I’m a big fan of America’s investments in the health and well-being of the world’s poor.
When I found out yesterday morning that Paul Farmer had died, I thought first of his wife, Didi, and their three children. I thought of his colleagues, and of everyone whose life was saved or changed for the better by him. And then I thought of all the people who know and care about global health because of Paul, far too many to count.
Paul is a hero, and I was fortunate to call him a friend. Although we crossed paths at various conferences over the years, the first time I really got to hang out with him was during a trip to Cange, a small town in central Haiti, with Melinda in 2005. We were there to visit a health clinic run by Partners in Health, the incredible organization that Paul co-founded (and that our foundation is proud to support). At the time, PIH was providing world-class healthcare to people in Haiti, Peru, and Russia, although it’s since expanded to eight more countries.
I’ve visited a lot of rural health clinics through my work with the foundation. I’m always blown away by the remarkable and dedicated people working at them, but Paul was special even among such peers.
He was able to connect with his patients in a way that would be exceptional for any doctor, but was especially so for a gangly white guy from the Berkshires working in rural Haiti. He was a teacher who loved educating his students, whether they were future doctors studying at Harvard Medical School or community health workers-in-training at one of PIH’s clinics. But the thing that always stood out to me most about Paul was his single-minded focus on helping people in the world’s poorest countries.
In Tracy Kidder’s book Mountains Beyond Mountains—which I can’t recommend highly enough if you want to learn more about Paul’s career—there’s a story about a young child whom Paul and his team treated for drug-resistant tuberculosis in Peru. After the boy was discharged from the hospital, his mother approached Paul to thank him as he was getting into his car to head home. Paul responded in Spanish, “For me, it is a privilege.”
He was never happier than when he was caring for patients in one of the clinics he helped create. I have never known anyone who was more passionate about reducing the world’s worst inequities in health—or who did more to live by his values.
Even as Paul’s reputation as a global health hero grew, his focus never wavered from helping people directly on the ground. He was a humble man who never had any interest in seeking attention unless it would make life better for the people he served. I remember meeting with one of his patients during that first visit to Haiti. The woman spoke Creole, so Paul had to translate for us. At one point, she launched into what was clearly a long story about him—I could hear the words “Doktè Paul” mentioned several times. When she finished, I turned to Paul and asked what she had said. He sheepishly replied, “Just some obligatory praise for me.”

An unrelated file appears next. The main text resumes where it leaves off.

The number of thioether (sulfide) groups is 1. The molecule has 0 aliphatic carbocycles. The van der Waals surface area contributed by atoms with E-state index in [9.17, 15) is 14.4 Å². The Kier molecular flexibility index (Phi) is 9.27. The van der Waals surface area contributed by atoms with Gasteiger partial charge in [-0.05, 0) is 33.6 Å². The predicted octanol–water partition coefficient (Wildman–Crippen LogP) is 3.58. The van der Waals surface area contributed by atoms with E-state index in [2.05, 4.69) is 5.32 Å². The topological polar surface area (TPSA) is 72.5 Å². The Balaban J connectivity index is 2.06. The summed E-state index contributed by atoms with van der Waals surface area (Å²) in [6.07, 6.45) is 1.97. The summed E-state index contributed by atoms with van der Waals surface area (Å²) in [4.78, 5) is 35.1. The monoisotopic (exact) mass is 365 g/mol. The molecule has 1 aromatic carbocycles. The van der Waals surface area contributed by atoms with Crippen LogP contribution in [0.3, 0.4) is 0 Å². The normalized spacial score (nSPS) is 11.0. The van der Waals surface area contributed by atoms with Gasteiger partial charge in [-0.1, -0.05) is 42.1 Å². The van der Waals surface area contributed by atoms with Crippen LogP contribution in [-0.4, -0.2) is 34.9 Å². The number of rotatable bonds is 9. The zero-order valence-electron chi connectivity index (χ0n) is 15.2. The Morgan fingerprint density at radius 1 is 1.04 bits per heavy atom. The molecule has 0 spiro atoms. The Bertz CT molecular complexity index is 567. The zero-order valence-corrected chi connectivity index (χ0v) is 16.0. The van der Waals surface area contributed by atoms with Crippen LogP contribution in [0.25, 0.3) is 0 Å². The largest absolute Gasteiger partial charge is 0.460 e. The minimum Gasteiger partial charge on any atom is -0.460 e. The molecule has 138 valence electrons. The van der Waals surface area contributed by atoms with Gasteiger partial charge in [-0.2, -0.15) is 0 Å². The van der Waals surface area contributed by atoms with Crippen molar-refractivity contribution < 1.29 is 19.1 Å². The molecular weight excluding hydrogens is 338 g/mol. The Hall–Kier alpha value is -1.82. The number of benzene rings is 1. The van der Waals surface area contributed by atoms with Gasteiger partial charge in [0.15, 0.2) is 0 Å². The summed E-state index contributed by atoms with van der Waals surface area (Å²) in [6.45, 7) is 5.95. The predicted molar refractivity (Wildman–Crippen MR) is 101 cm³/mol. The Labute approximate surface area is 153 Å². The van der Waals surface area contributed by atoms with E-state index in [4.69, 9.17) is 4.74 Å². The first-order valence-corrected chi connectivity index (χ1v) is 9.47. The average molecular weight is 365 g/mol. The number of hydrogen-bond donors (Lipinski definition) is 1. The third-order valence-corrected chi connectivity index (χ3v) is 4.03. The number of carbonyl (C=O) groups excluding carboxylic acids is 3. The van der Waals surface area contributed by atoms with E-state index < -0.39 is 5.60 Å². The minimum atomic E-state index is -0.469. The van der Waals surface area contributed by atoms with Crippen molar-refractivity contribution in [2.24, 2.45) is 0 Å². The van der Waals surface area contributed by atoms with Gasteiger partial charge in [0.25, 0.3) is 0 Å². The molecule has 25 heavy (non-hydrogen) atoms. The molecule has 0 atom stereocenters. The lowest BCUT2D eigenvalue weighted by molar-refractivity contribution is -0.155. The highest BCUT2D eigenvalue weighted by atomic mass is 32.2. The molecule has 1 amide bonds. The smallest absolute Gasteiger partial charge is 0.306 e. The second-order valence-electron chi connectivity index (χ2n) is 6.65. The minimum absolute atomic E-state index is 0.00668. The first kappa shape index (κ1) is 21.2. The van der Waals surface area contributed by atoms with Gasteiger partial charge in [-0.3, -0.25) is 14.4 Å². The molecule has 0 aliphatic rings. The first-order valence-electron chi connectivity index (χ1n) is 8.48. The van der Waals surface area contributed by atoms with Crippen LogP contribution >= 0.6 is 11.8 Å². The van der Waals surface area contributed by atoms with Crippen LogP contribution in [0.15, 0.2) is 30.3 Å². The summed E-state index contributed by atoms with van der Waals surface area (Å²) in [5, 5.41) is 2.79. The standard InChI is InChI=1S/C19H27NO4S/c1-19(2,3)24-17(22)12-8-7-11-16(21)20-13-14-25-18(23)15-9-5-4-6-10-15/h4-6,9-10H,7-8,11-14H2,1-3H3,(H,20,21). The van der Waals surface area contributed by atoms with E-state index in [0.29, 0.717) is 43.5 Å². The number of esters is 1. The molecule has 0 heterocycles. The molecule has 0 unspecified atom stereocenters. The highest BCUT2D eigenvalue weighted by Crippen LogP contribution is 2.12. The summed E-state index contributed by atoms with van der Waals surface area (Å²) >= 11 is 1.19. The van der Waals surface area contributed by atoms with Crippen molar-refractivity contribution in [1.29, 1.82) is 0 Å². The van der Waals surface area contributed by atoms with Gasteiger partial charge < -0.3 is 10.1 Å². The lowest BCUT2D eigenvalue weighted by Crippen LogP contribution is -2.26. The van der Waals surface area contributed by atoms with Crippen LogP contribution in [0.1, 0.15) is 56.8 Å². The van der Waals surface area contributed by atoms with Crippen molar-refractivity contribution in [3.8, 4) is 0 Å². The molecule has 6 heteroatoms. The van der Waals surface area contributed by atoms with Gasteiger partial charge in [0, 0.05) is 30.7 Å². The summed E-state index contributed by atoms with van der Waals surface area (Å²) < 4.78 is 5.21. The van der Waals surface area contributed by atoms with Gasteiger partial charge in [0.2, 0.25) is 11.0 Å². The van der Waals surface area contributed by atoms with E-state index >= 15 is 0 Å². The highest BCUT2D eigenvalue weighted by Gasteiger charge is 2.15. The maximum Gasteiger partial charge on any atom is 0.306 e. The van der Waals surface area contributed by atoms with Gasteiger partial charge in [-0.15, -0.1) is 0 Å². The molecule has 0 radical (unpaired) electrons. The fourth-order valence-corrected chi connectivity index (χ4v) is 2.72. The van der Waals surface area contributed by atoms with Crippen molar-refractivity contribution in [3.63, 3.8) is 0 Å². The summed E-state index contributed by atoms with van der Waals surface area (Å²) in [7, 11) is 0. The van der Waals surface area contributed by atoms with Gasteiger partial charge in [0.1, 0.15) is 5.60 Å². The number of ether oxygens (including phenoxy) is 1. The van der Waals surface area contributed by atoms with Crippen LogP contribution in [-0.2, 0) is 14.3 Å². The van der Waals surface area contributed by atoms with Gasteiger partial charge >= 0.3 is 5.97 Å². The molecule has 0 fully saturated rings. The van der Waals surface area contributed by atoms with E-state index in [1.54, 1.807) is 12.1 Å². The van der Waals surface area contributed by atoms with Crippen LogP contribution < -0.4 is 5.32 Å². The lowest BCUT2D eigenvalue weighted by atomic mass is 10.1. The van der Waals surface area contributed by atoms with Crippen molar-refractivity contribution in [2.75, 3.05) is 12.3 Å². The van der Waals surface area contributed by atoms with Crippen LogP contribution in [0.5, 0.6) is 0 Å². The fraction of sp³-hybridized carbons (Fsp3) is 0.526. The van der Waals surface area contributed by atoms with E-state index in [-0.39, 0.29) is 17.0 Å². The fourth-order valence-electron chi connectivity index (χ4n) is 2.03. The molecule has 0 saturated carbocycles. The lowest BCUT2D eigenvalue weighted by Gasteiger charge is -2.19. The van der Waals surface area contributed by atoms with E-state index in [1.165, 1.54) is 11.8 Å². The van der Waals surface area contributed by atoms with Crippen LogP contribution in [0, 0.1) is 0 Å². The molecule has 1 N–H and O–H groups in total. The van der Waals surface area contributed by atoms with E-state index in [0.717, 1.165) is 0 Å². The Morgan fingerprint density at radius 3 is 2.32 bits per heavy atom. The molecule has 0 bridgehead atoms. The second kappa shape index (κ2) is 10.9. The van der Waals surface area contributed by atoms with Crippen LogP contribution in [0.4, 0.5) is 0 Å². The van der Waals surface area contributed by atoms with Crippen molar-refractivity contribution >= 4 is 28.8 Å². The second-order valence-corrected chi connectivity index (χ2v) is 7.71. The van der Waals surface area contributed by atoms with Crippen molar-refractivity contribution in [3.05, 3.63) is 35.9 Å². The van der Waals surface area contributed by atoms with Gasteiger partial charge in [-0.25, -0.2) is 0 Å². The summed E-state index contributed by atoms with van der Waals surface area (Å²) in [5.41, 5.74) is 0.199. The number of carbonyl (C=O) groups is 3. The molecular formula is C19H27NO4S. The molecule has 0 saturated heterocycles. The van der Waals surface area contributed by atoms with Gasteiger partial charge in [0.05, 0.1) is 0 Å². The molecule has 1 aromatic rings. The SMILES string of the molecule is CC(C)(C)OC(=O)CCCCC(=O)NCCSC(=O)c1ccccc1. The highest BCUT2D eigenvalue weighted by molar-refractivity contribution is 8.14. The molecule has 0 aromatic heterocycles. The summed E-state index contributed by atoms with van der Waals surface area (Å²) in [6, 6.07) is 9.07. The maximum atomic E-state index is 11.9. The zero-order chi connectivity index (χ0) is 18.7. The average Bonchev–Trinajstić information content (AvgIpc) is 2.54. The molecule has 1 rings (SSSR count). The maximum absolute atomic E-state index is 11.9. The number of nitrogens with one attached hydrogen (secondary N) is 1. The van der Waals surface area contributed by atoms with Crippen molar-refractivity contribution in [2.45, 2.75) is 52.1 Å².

The only time Paul sought the spotlight was when he knew he had an opportunity to highlight inequality and speak to the next generation of global health leaders. He gave many commencement addresses over the years, and I suspect he’s the reason a lot of young people have entered careers in public health. He is one of the most inspirational people I’ve ever met. His ability to inspire was one of the reasons why, when Melinda and I went back to visit Paul in Haiti in 2014, we brought our children with us.
Although his work was his life’s joy, he was a wonderful person to be around when he was off the clock, too. I have fond memories of visiting his modest house in Haiti, which had a lovely garden that he was proud of. One of my favorite Paul stories happened when I traveled to visit PIH’s facilities in Rwanda. After our meetings were done, we decided to visit the mountains nearby to see the gorillas—but Paul hadn’t brought a change of clothes with him. I’ll never forget the image of Paul trekking up the steep misty hillside wearing a suit and tie.
There will never be another Paul Farmer, and I will miss him deeply. I am comforted by the knowledge that his influence will be felt for decades to come. His work will continue through Partners in Health, and it will be carried on by the many people he trained and inspired.
At the end of the day, though, Paul’s most lasting impact can be found in the patients he loved so dearly—all of the mothers, fathers, sons, and daughters who are alive today because Paul dedicated his life to helping them.
I can’t imagine a more phenomenal legacy.
This article originally appeared in The Atlantic.